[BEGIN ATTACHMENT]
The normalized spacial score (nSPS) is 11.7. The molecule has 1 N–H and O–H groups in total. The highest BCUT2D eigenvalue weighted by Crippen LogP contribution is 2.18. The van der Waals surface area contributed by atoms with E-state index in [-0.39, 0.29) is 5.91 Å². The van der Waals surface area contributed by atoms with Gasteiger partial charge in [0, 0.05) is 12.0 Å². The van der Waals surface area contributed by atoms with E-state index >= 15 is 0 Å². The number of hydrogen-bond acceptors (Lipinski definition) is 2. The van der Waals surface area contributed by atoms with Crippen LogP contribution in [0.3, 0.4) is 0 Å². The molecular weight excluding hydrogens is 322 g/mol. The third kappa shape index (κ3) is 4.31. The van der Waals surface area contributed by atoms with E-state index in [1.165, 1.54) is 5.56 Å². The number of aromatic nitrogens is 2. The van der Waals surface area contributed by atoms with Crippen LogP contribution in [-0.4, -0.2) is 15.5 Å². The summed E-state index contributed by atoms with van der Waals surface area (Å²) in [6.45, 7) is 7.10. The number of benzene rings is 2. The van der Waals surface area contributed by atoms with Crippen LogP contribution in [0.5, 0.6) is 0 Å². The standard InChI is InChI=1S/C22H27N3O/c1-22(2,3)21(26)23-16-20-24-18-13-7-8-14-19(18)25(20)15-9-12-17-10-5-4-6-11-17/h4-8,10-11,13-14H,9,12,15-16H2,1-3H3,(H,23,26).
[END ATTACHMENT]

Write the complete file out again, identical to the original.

The normalized spacial score (nSPS) is 11.7. The molecule has 1 N–H and O–H groups in total. The highest BCUT2D eigenvalue weighted by Crippen LogP contribution is 2.18. The van der Waals surface area contributed by atoms with E-state index in [-0.39, 0.29) is 5.91 Å². The van der Waals surface area contributed by atoms with Gasteiger partial charge in [0, 0.05) is 12.0 Å². The van der Waals surface area contributed by atoms with E-state index >= 15 is 0 Å². The number of hydrogen-bond acceptors (Lipinski definition) is 2. The van der Waals surface area contributed by atoms with Crippen LogP contribution in [0.3, 0.4) is 0 Å². The molecular weight excluding hydrogens is 322 g/mol. The third kappa shape index (κ3) is 4.31. The van der Waals surface area contributed by atoms with E-state index in [1.165, 1.54) is 5.56 Å². The number of aromatic nitrogens is 2. The van der Waals surface area contributed by atoms with Crippen LogP contribution in [-0.4, -0.2) is 15.5 Å². The summed E-state index contributed by atoms with van der Waals surface area (Å²) in [6.45, 7) is 7.10. The number of benzene rings is 2. The van der Waals surface area contributed by atoms with Crippen LogP contribution in [0.5, 0.6) is 0 Å². The standard InChI is InChI=1S/C22H27N3O/c1-22(2,3)21(26)23-16-20-24-18-13-7-8-14-19(18)25(20)15-9-12-17-10-5-4-6-11-17/h4-8,10-11,13-14H,9,12,15-16H2,1-3H3,(H,23,26).